Crowdmapping the waste piles

The waste management crisis in Naples, Italy, is peaking again. About two thousands tons of waste lie in the streets, since landfills are overfilled and nobody knows where to put the mixed solid waste of a two-million people urban area. Waste piles are often set on fire, putting the citizens’ and the environment’s health at risk. It is an old problem, but the recent election of a new left-wing mayor (a former prosecutor attorney) has raised new hopes among the population. According to many reports from local media, the inhabitants are now actively participating to the cleaning of the streets with many initiatives being started. One of them, the crowdmapping of the most critical situations – mainly fires of uncollected waste and people’s protests – has been widely publicized through the media and it’s named “Emergenza Spazzatura” (i.e., Waste Emergency). (a popular news website in Italy behind the project) has deployed the Ushahidi platform to collect and show information about illegal dumps, dirty streets and burning piles in collaboration with a citizen journalists collective, Valigia Blu. Actually, the idea is not entirely new – there are at least two other parallel projects, both dating back to 2010. The first one is a practical homework assigned at the journalism school of the Naples “Orientale” University; the second has been called “Rifiutiamoci” by its founder, Pietro Blu Giandonato. Both deployments are not in good shape, right now, and are receiving no contribution a few months after their launch.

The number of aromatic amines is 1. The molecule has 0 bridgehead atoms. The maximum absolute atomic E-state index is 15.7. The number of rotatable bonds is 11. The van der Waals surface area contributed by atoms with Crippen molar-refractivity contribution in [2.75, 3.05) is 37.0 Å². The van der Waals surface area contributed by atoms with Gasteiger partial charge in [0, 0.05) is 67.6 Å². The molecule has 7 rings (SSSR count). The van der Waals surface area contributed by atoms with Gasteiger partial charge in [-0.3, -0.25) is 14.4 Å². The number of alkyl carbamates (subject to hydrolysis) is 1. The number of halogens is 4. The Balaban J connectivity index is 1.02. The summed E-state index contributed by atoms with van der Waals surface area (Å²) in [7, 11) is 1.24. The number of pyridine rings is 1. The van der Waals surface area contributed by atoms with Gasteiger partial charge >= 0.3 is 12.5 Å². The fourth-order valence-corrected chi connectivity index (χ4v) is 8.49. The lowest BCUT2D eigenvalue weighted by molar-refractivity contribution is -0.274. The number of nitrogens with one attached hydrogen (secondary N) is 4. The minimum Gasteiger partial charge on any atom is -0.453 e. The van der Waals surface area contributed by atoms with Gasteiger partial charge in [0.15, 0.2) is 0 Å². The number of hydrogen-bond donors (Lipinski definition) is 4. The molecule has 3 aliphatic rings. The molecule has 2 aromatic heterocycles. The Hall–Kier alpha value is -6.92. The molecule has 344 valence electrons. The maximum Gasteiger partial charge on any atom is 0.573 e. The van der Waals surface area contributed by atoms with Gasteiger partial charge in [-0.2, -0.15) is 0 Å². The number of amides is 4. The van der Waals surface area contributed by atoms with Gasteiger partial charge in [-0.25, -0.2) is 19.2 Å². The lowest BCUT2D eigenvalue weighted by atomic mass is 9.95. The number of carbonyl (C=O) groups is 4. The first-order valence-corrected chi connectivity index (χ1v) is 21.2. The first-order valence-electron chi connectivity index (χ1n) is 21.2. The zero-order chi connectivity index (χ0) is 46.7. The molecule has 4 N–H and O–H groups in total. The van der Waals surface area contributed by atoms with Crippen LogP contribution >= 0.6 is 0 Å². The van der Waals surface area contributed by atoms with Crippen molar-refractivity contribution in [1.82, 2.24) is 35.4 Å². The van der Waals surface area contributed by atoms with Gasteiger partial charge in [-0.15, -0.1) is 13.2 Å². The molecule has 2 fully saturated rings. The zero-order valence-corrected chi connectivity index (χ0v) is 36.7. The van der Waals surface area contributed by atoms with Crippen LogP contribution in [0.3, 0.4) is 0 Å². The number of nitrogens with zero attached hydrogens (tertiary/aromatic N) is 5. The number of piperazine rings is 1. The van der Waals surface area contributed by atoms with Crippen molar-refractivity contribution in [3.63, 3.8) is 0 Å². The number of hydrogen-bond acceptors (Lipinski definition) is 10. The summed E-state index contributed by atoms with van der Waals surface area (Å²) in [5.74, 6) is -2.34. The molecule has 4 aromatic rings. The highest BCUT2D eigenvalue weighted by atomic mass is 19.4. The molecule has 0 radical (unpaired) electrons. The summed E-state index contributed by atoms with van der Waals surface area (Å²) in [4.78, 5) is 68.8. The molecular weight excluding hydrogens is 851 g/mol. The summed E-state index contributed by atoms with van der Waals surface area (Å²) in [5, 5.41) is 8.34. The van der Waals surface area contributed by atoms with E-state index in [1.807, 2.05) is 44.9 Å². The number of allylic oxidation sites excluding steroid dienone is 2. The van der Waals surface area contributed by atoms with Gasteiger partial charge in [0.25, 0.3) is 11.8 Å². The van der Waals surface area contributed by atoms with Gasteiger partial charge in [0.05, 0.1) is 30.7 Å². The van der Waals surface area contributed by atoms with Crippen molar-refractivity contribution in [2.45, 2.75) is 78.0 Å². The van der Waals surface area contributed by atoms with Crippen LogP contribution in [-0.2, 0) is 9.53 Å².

Here is one of the main difficulties of citizen science: ICT tools not only facilitate the participation to other’s project (which is good), but also encourage the proliferation of projects monitoring the same phenomenon (which is not always good). Decentralization allows citizens to join research projects, but concentration is often needed to make some sense of the collected data. Successful citizen science projects result from a successful mix of these opposite forces. Will “Emergenza Spazzatura” be the right one?

One Comment
  1. the main issues in any system asking people to contribute is to close the loop: making a map is nice , use the map is better. if people would have seen their contribution used by any institution to improve the current state, they will keep contributing. but as lots of participatory projects, relevant actors enabled to act/regulate the situation are not involved, so the loop is never closed, and the contribution – and the hope fades. (even if other incentive are possible)

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